The legislation would establish a methane fee on emissions from the oil-and-gas industry that are above a certain threshold. Biden recently announced the United States and the European Union have pledged to slash emissions of methane, a potent greenhouse gas, by nearly 30% by the end of the decade.

Scientists say methane traps 25 times more heat than carbon dioxide, making it a central problem in the climate crisis. Methane is the main component of natural gas, the leading method of powering the US electric grid and heat homes.

“At its core, it’s a tax on American natural gas,” Sommers, the API CEO, told CNN in the interview. “That is one example of something we are trying to beat back.”

The debate comes as natural gas prices have surged in the United States to the highest level since 2014. The price spikes have been far worse in Europe and Asia, setting off an energy crisis that has led to blackouts and bailouts.

“As natural gas prices increase, particularly as we go into the winter, the last thing lawmakers should be doing is increasing prices on American consumers,” Sommers said of the methane fees.

Europe’s gas crisis

Sommers added that Europe’s experience with skyrocketing natural gas prices should serve as a cautionary tale to US politicians.

“In Europe, there has been a very fast rush to the energy transition. I would argue it was too fast,” he said. “Lawmakers in the United States should pay close attention to what they are seeing in Europe as a warning sign for what could happen here.”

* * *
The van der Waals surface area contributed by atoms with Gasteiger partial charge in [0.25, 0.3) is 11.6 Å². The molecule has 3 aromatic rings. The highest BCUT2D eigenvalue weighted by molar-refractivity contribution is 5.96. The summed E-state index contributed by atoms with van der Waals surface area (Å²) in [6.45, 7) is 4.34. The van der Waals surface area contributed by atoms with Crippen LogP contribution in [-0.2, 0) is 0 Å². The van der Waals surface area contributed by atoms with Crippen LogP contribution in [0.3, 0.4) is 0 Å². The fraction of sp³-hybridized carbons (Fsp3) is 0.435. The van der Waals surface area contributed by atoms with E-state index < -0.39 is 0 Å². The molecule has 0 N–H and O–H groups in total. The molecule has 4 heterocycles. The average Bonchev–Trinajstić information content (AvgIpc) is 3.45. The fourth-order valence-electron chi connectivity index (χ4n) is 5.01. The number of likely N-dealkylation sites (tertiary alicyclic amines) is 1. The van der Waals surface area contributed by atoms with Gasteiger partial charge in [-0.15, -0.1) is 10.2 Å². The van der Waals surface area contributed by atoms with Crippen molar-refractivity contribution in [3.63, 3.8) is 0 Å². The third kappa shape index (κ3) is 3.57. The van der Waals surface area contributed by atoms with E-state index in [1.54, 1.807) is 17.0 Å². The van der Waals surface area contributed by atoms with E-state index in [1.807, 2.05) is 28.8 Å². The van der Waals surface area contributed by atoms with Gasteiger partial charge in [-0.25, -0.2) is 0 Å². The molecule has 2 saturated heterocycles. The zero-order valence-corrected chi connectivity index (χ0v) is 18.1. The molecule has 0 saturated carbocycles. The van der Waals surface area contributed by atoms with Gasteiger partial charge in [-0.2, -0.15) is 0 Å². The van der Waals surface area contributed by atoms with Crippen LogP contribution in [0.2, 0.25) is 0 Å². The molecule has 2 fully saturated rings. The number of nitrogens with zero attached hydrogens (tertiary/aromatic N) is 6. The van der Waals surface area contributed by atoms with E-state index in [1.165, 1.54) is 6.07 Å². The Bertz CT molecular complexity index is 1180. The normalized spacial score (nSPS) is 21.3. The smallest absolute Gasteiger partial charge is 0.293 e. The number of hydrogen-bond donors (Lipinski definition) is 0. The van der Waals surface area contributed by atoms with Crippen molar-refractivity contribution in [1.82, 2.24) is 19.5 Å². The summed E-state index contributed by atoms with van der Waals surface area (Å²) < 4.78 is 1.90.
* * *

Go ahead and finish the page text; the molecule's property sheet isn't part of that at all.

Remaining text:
Of course, Sommers conceded policy is just one factor in Europe. There is another factor: Russia.

“Russia continues to be a difficult actor in energy markets,” Sommers said.

Indeed, Goldman Sachs warned in a report Friday the wide availability of Russian natural gas supply is one of the biggest sources of uncertainty in Europe. “Russia can exacerbate or potentially resolve the EU gas shortage,” Goldman Sachs wrote.

Greening the grid. But how fast?

The API is also trying to water down the Clean Electricity Payment Program, a key plank in Build Back Better. The $150 billion program would aim to incentivize a move towards renewable energy by rewarding utilities and electricity suppliers with federal grants if they increase their clean energy usage.

Sommers said the API is working hard to get the clean electricity program taken out of the legislation or modified, arguing natural gas has helped reduce emissions in the power industry.

“We think if you rush that transition, it will increase costs and decrease reliability,” Sommers said.

Supporters argue that the clean energy program would create millions of new jobs while simultaneously addressing the climate crisis by slashing greenhouse gas emissions from the power sector.

President Joe Biden’s goal is to make the US power grid run on 100% clean energy by 2035, an ambitious target that would require a shift away from not only coal but natural gas as well.

The API said it will continue to push for government policies that will slash emissions, pointing to a climate action framework released earlier this year that calls for investing in groundbreaking technology, regulating methane and “market-based carbon pricing.”

“Republicans and Democrats agree climate change has to be addressed,” Sommers said. “Our industry does as well and is taking action through innovation and supporting policies like carbon pricing and the direct regulation of methane.”

Still, the API’s all-out effort to water down parts of Build Back Better underscores the behind-the-scenes stakes of the fight to shape legislation aimed at addressing the climate crisis.